Robert Pearlman
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posted 08-15-2008 07:11 AM     Click Here to See the Profile for Robert Pearlman   Click Here to Email Robert Pearlman     Edit/Delete Message   Reply w/Quote
A good number of reviews are out now: While most of the reviews are negative (Rotten Tomatoes ranks the film a lowly 16% rotten), what's interesting is the common praise the critics do allow:
The movie's only saving grace is that it might introduce very young audiences to space exploration and NASA's glory days.
— USA Today

But despite the dullness of its main story, the Apollo 11 mission is a thrill, the best part of a mixed bag; it elevates what would otherwise have been a fly-by-night bore into something awe-inspiring in spite of itself.

— Seattle Post-Intelligencer

The nicest thing about the movie is its reverence for the Apollo space program. The 3-D technology is put to good use in a scene showing the effects of weightlessness, and the moon walk is depicted from Neil Armstrong's point of view, as Nat is hidden inside the helmet.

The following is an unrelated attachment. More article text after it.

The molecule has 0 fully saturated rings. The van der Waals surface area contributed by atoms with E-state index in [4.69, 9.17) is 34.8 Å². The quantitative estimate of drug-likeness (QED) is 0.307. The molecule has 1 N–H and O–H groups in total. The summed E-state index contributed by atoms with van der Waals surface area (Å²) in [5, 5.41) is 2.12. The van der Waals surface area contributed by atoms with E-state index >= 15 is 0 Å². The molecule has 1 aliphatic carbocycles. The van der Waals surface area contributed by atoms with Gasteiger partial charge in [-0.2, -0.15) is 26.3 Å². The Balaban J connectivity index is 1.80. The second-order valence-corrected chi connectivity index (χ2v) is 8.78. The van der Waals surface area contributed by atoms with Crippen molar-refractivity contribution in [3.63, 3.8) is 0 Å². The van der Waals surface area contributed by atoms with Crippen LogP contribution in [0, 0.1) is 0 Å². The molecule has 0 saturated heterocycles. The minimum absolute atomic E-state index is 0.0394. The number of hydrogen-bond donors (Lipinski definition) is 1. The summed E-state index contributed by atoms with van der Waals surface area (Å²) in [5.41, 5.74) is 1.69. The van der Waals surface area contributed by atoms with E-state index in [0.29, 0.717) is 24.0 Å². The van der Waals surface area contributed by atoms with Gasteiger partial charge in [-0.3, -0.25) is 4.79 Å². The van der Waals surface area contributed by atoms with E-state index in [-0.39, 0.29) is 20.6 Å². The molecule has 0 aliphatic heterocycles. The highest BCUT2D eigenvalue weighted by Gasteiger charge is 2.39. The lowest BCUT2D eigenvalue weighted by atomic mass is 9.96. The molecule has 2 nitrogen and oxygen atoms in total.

— St. Louis Post-Dispatch

Space exploration needs movies like this to engage and interest the next generation, and with cameo appearances by the likes of Buzz Aldrin only make movies like Fly Me to the Moon more valuable.

— Universe Today

Dave Clow
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posted 08-15-2008 02:21 PM     Click Here to See the Profile for Dave Clow   Click Here to Email Dave Clow     Edit/Delete Message   Reply w/Quote
Two of them gave me their autographs. The third one doesn't sign.

tegwilym
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posted 08-15-2008 05:22 PM     Click Here to See the Profile for tegwilym   Click Here to Email tegwilym     Edit/Delete Message   Reply w/Quote
....and other review from my sister's movie review site.